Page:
Trump withdraws US from post-Soviet space

Trump withdraws US from post-Soviet space

The US President Donald Trump administration’s budget proposal includes cuts of one to two-thirds in funding to the USAID program, the government’s foreign aid agency. 

The proposed slash in funding would eliminate 30 to 35 of United States Agency for International Development’s (USAID) field missions while cutting its regional bureaus by roughly 65%, according to a 15-page State Department budget document on the overhaul, obtained by Foreign Policy.

Trump is seeking a cut to foreign aid under the slogan of 'America First', for fiscal year 2018. The budget plan still requires approval by Congress.

The State Department and USAID budget request for this fiscal year is around $50 billion, part of a broader $58.8 billion “international affairs budget,” but a drop in the overall $3 trillion-plus federal budget.

According to Trump's decision, USAID will completely withdraw from the four countries with the least funding: Azerbaijan ($7.7 million per year), Belarus ($7.9 million per year), Kazakhstan ($6.1 million per year) and Turkmenistan $3.9 million per year).

The biggest cut is in Ukraine - funding will be reduced from $570.9 million per year to $177.8 million per year (68.8%). USAID's work program in Armenia will be reduced from $17.6 million per year to $4 million per year (by 77%).

Programs will also be reduced in Georgia (from $47.5 million per year to $28 million per year - by 41.1%), Kyrgyzstan (from $44.8 million per year to $18 million per year - by 59.9%) and Tajikistan (from $33 million per year to $17.3 million per year - by 47.6%). The only CIS country, whose support from USAID will be increased, is Uzbekistan (from $9.39 million per year to $9.8 million per year - by 4.4%), but most of the money will be directed to support the economy.

Moldova will receive $16 million per year instead of $30.431 million per year (-47.4%),

The Middle East programs will be the least affected by cuts (from $1.732 billion per year to $1.607 billion per year - by 7.2%) and African programs (by 13%, to $5.19 billion). The program of support for Iraq will be substantially expanded - from $122.5 billion per year to $300 billion per year - by 144.9%. In Syria, USAID will begin to spend 50% - $150 billion per year.

The US would cut its contribution to Asian and Pacific countries by 41.4% ($321.35 million per year).  The USAID program in China is almost nullified ($1.5 million per year to health care). South and Central Asia will receive 27.7% less ($1.130 billion per year instead of $1.563 billion per year).

The USAID assistance programs in Europe will be reduced by 57.4% (from $854 million per year to $363.88 million per year). Programs in Poland, Montenegro, Brazil, Cuba, Ecuador, Jamaica, Nicaragua, Paraguay and Venezuela will be canceled.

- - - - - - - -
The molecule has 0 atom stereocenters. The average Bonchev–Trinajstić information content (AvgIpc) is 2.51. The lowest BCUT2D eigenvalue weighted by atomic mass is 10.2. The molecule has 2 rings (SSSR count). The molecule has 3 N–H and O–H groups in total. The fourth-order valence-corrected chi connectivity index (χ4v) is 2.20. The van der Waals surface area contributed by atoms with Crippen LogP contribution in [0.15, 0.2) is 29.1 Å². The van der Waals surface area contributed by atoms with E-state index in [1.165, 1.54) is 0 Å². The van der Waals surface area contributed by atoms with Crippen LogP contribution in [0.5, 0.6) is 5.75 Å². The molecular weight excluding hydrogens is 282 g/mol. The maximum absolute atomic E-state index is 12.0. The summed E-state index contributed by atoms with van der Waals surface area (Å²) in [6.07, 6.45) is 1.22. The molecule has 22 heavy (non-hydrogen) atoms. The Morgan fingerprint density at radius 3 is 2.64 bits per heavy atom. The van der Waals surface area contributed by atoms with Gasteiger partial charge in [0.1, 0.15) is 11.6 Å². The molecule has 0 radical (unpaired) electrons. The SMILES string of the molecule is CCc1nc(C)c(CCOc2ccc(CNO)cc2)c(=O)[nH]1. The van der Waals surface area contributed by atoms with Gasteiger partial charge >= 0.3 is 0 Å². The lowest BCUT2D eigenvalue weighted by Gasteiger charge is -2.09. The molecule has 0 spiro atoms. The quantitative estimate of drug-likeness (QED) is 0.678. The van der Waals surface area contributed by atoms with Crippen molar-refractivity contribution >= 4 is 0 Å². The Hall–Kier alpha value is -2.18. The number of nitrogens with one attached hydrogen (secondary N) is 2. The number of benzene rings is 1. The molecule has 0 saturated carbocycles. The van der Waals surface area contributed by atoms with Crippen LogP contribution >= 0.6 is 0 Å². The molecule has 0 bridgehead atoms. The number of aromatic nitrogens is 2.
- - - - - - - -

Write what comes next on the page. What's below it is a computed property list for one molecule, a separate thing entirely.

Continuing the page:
The director of the Roosevelt Fund of Study of the US at Moscow State University, Doctor of Historical Sciences, Yuri Rogulev, speaking with a correspondent of Vestnik Kavkaza, noted that by doing this, Washington is reducing inefficient spending in accordance with his plans to reduce foreign policy activity. "As a rule, these funds were spent not to help the states, but to further promote American influence in them, which led to the fact that those funds were largely dissipated. That is, although influence was growing, but not comparable to the costs spent for this purpose," he stressed.

"In this case, President Donald Trump, who has set the task of reviving the US economy, is seeking funds to carry out his programs .Therefore, he is cutting expenditure on foreign policy, which does not bring any special dividends to the US from his point of view, and is not vital, as it applies to regions which are very remote from the US national interests. The saving regime is the only thing he can do, because Trump promised to lower taxes, while increasing the military spending  Hence, such cuts in USAID programs," Yury Rogulev explained.

The director of the Institute of Political Studies Sergei Markov agreed that it is a reflection of Trump's policy of 'directing other countries less and solving America's problems more'. "Of course, it will lead to some diminution of America's influence in the world, but also improve the situation, because its influence is counterproductive sometimes. The classical example is Ukraine. It seems to me that the US government is looking for ways of finding a compromise over Ukraine and emerging from the conflict. Mow propagandists of the Kiev regime receive most of the money, and if the Ukrainian media starts to receive less money, they will be less supportive of terrorist activities in Kiev, in particular, the blockade of Donbass," the political scientist expects.

According to him, there will be no drastic changes after USAID's partial withdrawal from the post-Soviet space, but US pressure on Russia's neighbors will decline. "Trump proposed to reduce US activity in various countries not because he is an ardent opponent of USAID, but because in recent years the agency's activity has been counterproductive. The anti-Russian activity in the CIS countries will certainly decline, as it was largely done with American money. In general, there will be a stabilization of the situation on our borders, as there will be less money for its destabilization," Sergey Markov concluded.


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